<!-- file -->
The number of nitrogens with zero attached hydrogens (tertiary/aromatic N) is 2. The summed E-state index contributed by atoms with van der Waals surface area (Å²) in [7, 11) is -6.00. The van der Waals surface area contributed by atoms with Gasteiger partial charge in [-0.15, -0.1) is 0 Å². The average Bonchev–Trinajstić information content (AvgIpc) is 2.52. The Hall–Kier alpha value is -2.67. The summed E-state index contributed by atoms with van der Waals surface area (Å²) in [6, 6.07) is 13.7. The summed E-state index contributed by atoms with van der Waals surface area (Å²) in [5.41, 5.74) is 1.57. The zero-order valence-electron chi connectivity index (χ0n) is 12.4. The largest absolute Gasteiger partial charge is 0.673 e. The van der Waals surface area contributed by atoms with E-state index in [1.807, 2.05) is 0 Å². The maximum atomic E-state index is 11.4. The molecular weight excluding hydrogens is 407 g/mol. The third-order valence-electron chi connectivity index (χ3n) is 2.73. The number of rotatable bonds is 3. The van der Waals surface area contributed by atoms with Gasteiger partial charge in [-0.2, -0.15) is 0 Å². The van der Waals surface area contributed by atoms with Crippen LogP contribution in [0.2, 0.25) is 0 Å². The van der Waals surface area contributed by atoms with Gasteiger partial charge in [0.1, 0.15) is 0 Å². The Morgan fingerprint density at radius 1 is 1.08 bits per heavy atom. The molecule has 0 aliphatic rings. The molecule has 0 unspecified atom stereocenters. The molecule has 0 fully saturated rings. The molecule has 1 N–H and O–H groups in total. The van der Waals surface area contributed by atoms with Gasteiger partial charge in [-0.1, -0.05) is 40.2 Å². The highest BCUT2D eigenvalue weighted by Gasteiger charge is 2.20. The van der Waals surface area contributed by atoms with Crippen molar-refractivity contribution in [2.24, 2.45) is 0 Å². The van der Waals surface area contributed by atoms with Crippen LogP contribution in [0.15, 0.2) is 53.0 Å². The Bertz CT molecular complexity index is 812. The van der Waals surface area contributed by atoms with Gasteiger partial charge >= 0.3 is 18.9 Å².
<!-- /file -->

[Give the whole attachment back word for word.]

The number of nitrogens with zero attached hydrogens (tertiary/aromatic N) is 2. The summed E-state index contributed by atoms with van der Waals surface area (Å²) in [7, 11) is -6.00. The van der Waals surface area contributed by atoms with Gasteiger partial charge in [-0.15, -0.1) is 0 Å². The average Bonchev–Trinajstić information content (AvgIpc) is 2.52. The Hall–Kier alpha value is -2.67. The summed E-state index contributed by atoms with van der Waals surface area (Å²) in [6, 6.07) is 13.7. The summed E-state index contributed by atoms with van der Waals surface area (Å²) in [5.41, 5.74) is 1.57. The zero-order valence-electron chi connectivity index (χ0n) is 12.4. The largest absolute Gasteiger partial charge is 0.673 e. The van der Waals surface area contributed by atoms with E-state index in [1.807, 2.05) is 0 Å². The maximum atomic E-state index is 11.4. The molecular weight excluding hydrogens is 407 g/mol. The third-order valence-electron chi connectivity index (χ3n) is 2.73. The number of rotatable bonds is 3. The van der Waals surface area contributed by atoms with Gasteiger partial charge in [-0.2, -0.15) is 0 Å². The van der Waals surface area contributed by atoms with Crippen LogP contribution in [0.2, 0.25) is 0 Å². The van der Waals surface area contributed by atoms with Gasteiger partial charge in [0.1, 0.15) is 0 Å². The Morgan fingerprint density at radius 1 is 1.08 bits per heavy atom. The molecule has 0 aliphatic rings. The molecule has 0 unspecified atom stereocenters. The molecule has 0 fully saturated rings. The molecule has 1 N–H and O–H groups in total. The van der Waals surface area contributed by atoms with Gasteiger partial charge in [-0.1, -0.05) is 40.2 Å². The highest BCUT2D eigenvalue weighted by Gasteiger charge is 2.20. The van der Waals surface area contributed by atoms with Crippen molar-refractivity contribution in [2.24, 2.45) is 0 Å². The van der Waals surface area contributed by atoms with Crippen LogP contribution in [0.15, 0.2) is 53.0 Å². The Bertz CT molecular complexity index is 812. The van der Waals surface area contributed by atoms with Gasteiger partial charge >= 0.3 is 18.9 Å².